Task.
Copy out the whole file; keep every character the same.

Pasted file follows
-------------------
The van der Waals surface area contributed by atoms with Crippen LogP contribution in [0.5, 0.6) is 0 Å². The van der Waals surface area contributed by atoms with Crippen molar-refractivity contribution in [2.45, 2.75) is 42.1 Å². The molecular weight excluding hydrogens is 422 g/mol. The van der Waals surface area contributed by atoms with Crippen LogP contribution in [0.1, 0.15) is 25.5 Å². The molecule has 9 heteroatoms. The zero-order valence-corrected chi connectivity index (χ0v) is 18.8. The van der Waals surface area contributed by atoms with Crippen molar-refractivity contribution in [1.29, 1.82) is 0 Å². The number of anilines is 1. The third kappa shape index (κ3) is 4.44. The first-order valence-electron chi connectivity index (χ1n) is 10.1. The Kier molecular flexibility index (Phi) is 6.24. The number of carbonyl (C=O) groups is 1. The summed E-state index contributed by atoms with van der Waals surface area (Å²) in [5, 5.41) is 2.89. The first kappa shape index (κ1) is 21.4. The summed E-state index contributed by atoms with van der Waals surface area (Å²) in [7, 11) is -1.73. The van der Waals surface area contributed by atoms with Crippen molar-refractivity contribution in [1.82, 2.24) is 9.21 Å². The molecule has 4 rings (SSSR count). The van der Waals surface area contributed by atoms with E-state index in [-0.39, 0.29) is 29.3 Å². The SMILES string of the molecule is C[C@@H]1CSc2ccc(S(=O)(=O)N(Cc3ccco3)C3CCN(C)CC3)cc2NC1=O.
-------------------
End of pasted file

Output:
The van der Waals surface area contributed by atoms with Crippen LogP contribution in [0.5, 0.6) is 0 Å². The van der Waals surface area contributed by atoms with Crippen molar-refractivity contribution in [2.45, 2.75) is 42.1 Å². The molecular weight excluding hydrogens is 422 g/mol. The van der Waals surface area contributed by atoms with Crippen LogP contribution in [0.1, 0.15) is 25.5 Å². The molecule has 9 heteroatoms. The zero-order valence-corrected chi connectivity index (χ0v) is 18.8. The van der Waals surface area contributed by atoms with Crippen molar-refractivity contribution in [1.29, 1.82) is 0 Å². The number of anilines is 1. The third kappa shape index (κ3) is 4.44. The first-order valence-electron chi connectivity index (χ1n) is 10.1. The Kier molecular flexibility index (Phi) is 6.24. The number of carbonyl (C=O) groups is 1. The summed E-state index contributed by atoms with van der Waals surface area (Å²) in [5, 5.41) is 2.89. The first kappa shape index (κ1) is 21.4. The summed E-state index contributed by atoms with van der Waals surface area (Å²) in [7, 11) is -1.73. The van der Waals surface area contributed by atoms with Crippen molar-refractivity contribution in [1.82, 2.24) is 9.21 Å². The molecule has 4 rings (SSSR count). The van der Waals surface area contributed by atoms with E-state index in [-0.39, 0.29) is 29.3 Å². The SMILES string of the molecule is C[C@@H]1CSc2ccc(S(=O)(=O)N(Cc3ccco3)C3CCN(C)CC3)cc2NC1=O.